Susannah Rodríguez Drissi’s “A Latin Poet’s Guide to the Cosmos” offers insights into the nature of language and identity, as well as the relationship between sound and meaning.
William Worger has made digital copies of ‘Mighty Man’ and ‘Tiger Ingwe,’ which the South African government used to indirectly support apartheid, available to the public.
UCLA English professor Anne Mellor reflects on the lasting influence of and impetus behind the author’s iconic monster.
UCLA group presents “LA Escena,” the city’s first Hispanic classical theater festival Sept. 21–23.
California Preservation Foundation recognized the Clark for preserving its treasured aesthetic while upgrading for safety and accessibility.
Nile Green, Eleanor Kaufman and Stefania Tutino were among the 173 scholars, artists and scientists chosen for the honor.
Featured among the UCLA School of the Arts and Architecture’s 100-plus events: Kyle Abraham, Angélique Kidjo, Kenya HARA and Brett Steele.
“Downdrift,” by Johanna Drucker, highlights how human behaviors threaten life on Earth.
UCLA professor says in new book, “Satan in the Bible, God’s Minister of Justice,” that Satan was not originally presented as the implacable enemy of God.
The archival and architectural treasure was closed for two years for seismic retrofitting and to bring the building into compliance with the Americans with Disabilities Act.
The third annual Jumpstart UCLA Literacy Fair, entitled “Historical Figures: One World, Many Stories,” celebrated local preschoolers’ achievements and featured various interactive literacy activities run by UCLA students.
A portrait of Oscar Wilde that typically hangs in a small hallway inside UCLA’s William Andrews Clark Library will be on public display next month for the first time in Great Britain.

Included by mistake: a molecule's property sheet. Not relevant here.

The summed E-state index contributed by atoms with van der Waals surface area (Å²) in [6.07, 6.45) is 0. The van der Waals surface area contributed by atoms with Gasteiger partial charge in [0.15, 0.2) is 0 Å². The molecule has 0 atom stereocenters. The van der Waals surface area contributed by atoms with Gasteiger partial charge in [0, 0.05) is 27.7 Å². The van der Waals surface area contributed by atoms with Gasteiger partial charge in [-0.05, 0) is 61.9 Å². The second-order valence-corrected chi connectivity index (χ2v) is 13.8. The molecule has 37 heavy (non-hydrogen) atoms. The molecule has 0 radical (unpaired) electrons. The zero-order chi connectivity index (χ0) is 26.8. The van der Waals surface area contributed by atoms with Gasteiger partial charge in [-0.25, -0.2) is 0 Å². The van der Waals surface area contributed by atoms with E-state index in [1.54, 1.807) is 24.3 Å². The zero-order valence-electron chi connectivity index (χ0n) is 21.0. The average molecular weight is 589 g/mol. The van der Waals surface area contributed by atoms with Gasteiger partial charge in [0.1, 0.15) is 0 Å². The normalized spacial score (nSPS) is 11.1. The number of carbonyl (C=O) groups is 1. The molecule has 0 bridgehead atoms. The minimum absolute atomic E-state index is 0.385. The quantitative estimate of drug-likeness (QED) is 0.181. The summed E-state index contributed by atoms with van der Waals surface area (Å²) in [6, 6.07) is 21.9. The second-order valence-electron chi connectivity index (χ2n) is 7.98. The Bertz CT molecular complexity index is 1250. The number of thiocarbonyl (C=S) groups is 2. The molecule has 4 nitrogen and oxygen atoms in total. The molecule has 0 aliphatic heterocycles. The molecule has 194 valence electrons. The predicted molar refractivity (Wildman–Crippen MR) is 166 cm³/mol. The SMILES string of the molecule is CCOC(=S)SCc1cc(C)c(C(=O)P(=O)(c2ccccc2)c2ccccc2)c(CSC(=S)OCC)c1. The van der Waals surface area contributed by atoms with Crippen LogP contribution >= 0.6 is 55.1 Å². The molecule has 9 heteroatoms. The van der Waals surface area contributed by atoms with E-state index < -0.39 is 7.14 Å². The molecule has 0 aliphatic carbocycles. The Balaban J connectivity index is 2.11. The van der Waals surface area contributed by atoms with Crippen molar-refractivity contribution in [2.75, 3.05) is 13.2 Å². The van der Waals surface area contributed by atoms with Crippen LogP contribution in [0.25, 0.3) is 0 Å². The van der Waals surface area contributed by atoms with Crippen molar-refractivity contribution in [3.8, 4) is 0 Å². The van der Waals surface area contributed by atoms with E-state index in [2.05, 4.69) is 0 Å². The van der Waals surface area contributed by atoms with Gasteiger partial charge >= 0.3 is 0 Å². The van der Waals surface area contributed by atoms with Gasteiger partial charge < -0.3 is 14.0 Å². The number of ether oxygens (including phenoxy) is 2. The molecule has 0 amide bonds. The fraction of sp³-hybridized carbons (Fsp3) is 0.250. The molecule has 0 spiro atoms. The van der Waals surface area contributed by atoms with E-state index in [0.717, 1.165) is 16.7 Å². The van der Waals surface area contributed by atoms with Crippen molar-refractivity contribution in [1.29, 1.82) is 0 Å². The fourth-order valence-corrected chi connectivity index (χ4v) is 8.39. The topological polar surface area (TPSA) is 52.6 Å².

A three-year collaborative project between UCLA and the Université François Rabelais of Tours (France) has been launched, based on a research program, "From Passions to Emotions: Non-Fictional Representations of the Individual (1680-1850)."
Her appointment was announced by UCLA Dean of Humanities David Schaberg on Dec. 14.
In ‘Imagining Extinction,’ English professor Ursula Heise asks why people care about endangered species, why some animals become symbols and what that reveals about us.
UCLA freshman cluster course combines anatomy, history, philosophy and humanities to provide an interdisciplinary approach to studying neuroscience.
UCLA professor Zrinka Stahuljak spent three years translating, annotating, traveling and even co-creating a podcast-inspired blog to showcase “The Romance of Gillion de Trazegnies.”
'The Affect of Difference: Representations of Race in East Asian Empire' offers a new perspective on the history of race and racial ideologies in modern East Asia.
'The First Decade of Israeli Literature: The Case of Aharon Appelfeld' was based upon research Band undertook at the U.S. Holocaust Memorial Museum.
UCLA Library Special Collections posted online a rare interview the famously reclusive author of the classic “To Kill a Mockingbird” gave to WQXR radio host Roy Newquist in 1964.
Professor Malina Stefanovska says that the infamous seducer wasn’t merely after conquest; he chased intelligent conversation and passionate affairs to remember.
The original manuscripts of his memoirs reveal a life that went beyond his notorious reputation and academics will discuss that at a conference hosted by UCLA’s Center for 17th and 18th Century Studies.
English professor Matthew Fisher writes about the history of reproducing manuscripts and what has been lost as duplication and widespread dissemination became easier.
History professor Nile Green writes about a group of young Iranian students and their amazing experiences of shared learning and fellowship with their hosts in early 1800s London.
Starting next fall non-English majors will for the first time be able to enroll in a creative writing course. It will be taught by professor and acclaimed novelist Mona Simpson, and newly hired head of creative writing, Fred D’Aguiar.